Feb 18, 2010California Pumpkin Grower Seeks to be a Facilitator
If there’s anybody out there who can take a farmer, a politician, a regulator, a corporate CEO and an environmentalist, sit them down on hay bales and get them to share their viewpoints, it’s probably Farmer John.
He’d be the ideal choice because he’s got a foot in all of those worlds. He’s been farming for about four decades, he’s the mayor of Half Moon Bay, Calif., he’s chairman of the regional water quality control board, he hosts corporate outings on his farm and he’s 27 miles south of San Francisco, home of some rather vociferous environmentalists.
His real name is John Muller, but he refers to himself as Farmer John. He even ran for election as Farmer John. It’s a role he plays to the hilt, sometimes driving his John Deere to city hall – three blocks from the farm.
But it’s not just for show. He wants to be a facilitator. He wants to bring different worlds – urban and agriculture – together. He’s talked to people all over the planet, and on his farm, trying to do just that.
“I’ve been to the White House and the outhouse,” he often says.
Farmer John, 63, grew up on a dairy farm on the California coast. After a stint in the armed forces, he married a girl named Eda in 1969. They started working with Eda’s parents, who grew flowers. John and Eda took over the farm about 15 years ago, but her parents still live there. Add them to John and Eda’s two daughters and two grandchildren, and family dinners are often a four-generation affair, he said.
They stopped growing flowers about a decade ago, and now focus on produce – especially pumpkins.
“We do pumpkins, produce and politics,” John said.
There are actually two different farms: One for pumpkins and one for everything else. Farmer John’s Pumpkin Farm is open to u-pick customers in October. The growers set up a little shack among their 12 acres, where customers can choose from about 60 varieties.
They also grow giant pumpkins. Last fall, they grew the largest specimen in the history of the region: 1,200 pounds. It was the biggest pumpkin at the Half Moon Bay Art & Pumpkin Festival, other than a 1,600-pounder from Iowa. 2009 was an “amazing” year for giant pumpkins around Half Moon Bay, John said. Ten entries at the festival weighed more than 1,000 pounds each.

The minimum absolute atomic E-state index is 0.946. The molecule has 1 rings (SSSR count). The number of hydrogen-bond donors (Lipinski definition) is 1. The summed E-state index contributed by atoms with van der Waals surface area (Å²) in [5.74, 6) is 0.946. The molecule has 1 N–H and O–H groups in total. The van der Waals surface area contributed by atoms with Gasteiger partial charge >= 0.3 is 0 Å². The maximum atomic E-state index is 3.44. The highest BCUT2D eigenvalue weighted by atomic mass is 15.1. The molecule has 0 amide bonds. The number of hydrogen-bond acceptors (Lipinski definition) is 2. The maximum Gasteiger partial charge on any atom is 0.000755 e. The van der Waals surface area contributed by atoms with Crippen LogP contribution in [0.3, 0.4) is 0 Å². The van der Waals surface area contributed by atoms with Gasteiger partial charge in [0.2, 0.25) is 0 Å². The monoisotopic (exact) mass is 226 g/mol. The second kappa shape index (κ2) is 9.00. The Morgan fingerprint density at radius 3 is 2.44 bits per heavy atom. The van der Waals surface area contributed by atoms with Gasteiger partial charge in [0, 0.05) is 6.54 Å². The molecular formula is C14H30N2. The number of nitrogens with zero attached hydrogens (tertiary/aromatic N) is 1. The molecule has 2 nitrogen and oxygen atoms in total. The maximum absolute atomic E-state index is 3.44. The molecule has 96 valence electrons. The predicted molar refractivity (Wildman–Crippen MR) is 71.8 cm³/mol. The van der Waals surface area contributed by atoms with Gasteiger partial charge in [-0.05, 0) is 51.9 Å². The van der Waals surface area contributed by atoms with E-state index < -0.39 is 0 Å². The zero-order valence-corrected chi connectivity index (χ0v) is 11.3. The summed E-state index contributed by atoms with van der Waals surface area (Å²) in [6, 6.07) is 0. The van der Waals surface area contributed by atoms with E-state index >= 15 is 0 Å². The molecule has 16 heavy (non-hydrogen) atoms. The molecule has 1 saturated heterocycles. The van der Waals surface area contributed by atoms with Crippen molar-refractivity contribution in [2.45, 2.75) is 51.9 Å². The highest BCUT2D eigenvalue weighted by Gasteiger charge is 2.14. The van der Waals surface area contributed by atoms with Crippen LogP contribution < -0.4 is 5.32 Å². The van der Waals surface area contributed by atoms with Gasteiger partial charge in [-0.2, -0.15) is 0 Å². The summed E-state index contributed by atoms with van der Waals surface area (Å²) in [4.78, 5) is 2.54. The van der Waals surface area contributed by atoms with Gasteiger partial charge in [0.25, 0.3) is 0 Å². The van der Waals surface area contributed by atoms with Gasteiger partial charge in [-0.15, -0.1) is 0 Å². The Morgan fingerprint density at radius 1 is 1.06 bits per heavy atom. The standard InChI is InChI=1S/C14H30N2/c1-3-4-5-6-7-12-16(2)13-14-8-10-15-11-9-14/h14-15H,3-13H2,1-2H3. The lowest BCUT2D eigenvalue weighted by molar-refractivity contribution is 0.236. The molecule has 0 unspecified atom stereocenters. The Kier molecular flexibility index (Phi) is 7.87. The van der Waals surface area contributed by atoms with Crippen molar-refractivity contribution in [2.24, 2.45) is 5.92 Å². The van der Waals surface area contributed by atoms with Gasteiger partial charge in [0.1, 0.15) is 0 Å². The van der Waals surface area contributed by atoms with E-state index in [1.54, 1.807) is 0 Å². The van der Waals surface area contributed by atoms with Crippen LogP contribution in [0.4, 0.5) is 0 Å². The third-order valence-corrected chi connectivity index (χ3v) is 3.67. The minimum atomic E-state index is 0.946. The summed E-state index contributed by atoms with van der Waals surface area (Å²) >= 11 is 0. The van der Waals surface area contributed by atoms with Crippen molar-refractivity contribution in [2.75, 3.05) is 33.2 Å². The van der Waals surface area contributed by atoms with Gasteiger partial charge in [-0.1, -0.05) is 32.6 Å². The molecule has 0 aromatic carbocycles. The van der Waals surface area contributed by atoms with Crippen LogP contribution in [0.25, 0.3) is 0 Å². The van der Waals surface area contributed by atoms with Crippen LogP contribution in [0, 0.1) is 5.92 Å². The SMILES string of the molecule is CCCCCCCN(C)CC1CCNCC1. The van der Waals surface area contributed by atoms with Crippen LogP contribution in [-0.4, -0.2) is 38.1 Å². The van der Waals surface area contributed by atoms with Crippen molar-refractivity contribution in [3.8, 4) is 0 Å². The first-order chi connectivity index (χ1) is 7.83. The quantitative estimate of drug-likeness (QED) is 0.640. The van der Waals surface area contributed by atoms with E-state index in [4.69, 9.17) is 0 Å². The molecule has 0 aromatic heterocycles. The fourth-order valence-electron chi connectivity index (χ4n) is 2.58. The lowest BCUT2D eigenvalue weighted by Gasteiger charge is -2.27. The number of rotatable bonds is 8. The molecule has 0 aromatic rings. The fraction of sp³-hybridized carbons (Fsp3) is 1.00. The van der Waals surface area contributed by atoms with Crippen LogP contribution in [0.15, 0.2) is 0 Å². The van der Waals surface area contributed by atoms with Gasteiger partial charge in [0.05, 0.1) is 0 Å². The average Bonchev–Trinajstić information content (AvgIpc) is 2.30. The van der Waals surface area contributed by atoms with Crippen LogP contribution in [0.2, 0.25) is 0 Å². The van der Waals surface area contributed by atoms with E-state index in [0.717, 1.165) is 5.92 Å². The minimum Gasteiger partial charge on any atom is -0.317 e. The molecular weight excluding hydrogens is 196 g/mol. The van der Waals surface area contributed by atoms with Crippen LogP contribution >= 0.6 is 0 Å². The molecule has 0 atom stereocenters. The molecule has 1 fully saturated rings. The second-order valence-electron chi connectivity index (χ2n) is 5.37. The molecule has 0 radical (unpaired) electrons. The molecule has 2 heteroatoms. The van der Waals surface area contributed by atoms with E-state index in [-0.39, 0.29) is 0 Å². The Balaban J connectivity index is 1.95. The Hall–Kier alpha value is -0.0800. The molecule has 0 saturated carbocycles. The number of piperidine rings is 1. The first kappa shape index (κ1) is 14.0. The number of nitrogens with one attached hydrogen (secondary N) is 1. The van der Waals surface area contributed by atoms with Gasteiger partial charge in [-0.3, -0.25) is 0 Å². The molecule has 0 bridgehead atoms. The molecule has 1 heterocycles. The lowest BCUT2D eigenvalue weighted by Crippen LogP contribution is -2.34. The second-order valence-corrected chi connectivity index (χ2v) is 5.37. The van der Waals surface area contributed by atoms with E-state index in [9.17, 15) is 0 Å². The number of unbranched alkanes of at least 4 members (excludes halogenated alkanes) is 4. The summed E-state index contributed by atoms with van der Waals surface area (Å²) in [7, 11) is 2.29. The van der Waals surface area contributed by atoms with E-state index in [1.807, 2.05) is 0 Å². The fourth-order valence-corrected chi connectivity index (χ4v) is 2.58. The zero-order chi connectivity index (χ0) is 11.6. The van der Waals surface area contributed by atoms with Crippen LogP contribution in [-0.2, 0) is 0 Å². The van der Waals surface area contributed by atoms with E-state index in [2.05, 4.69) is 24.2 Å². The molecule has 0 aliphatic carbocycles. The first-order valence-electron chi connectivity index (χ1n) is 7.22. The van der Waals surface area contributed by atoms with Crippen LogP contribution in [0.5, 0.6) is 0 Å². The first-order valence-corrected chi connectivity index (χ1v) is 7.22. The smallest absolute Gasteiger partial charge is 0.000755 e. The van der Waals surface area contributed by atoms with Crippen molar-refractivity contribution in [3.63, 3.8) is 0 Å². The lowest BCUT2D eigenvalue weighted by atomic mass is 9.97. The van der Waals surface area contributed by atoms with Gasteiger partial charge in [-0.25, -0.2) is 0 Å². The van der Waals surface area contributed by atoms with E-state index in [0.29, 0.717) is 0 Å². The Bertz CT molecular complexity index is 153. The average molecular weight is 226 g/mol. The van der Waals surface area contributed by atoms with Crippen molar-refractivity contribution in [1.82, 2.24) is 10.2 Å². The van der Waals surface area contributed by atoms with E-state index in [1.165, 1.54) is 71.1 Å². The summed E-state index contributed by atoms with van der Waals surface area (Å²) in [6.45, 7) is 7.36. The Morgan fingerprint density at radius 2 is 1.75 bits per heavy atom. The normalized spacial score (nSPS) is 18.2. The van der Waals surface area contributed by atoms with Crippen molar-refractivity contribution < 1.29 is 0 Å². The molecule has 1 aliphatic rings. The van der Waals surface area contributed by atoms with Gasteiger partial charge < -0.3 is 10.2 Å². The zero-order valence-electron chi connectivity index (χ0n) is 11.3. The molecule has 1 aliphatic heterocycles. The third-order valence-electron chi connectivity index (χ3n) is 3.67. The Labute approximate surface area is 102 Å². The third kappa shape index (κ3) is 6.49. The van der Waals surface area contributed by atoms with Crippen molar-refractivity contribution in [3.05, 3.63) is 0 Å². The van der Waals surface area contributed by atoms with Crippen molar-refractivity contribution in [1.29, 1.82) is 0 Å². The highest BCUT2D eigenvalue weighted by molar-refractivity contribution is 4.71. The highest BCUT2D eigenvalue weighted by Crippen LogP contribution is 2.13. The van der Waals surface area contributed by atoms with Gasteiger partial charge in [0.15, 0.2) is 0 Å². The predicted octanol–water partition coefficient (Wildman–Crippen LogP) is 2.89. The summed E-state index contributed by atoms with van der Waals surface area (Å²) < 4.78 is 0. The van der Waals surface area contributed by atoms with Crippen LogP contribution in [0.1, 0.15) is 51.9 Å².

“We never dreamed we’d grow a thousand-pounder on the Pacific coast,” he said.
The other branch of the business, Daylight Farms, grows 20 acres of miscellaneous crops, including herbs, mint, arugula, basil, beets, Swiss chard, cilantro, parsley, mixed lettuces, onions, leeks and potatoes. Eda imports their vegetable seed – all “Old World” varieties – from Italy, John said.
They sell their Daylight Farms produce at area farmers’ markets and to local restaurants and other outlets, such as the Ritz-Carlton in Half Moon Bay. They don’t do agritourism and don’t have an on-farm market. John has dreamed of his own market, but he’s getting too old for that, he said, with a laugh.
“We’re doing everything we can to stay in agriculture,” he said. “You do that by changing, though maybe we’ve changed too slowly.”
They do earn revenue from bringing people to the farm, however. They allow advertising companies to do photo shoots and also host corporate outings.
For the outings, John will cut a “room” out of the corn field (the corn is for décor only) and stack hay bales for people to sit on. They get to carve pumpkins, too.
The outings don’t last more than a day, so John doesn’t have to worry about lodging his guests. He doesn’t worry too much about them getting rained on, either.
The weather around Half Moon Bay has been unusually pleasant the last couple of years – except for an unseasonable 4 inches of rain one day in October – which is good for hosting outings, but not so good for growing crops. Like other California farmers dealing with drought, John’s praying for more precipitation. His water supply comes from two wells, which he nurses gently. His pumpkins are drip irrigated.
Times are tough right now, but small farms and buying local are popular. That’s a trend that John, Eda and their 15 employees are working hard to capitalize on.
To John, it’s about emotion. His pumpkin fields allow his urban neighbors to reconnect to agriculture. It’s an opportunity for nurturing, in more ways than one.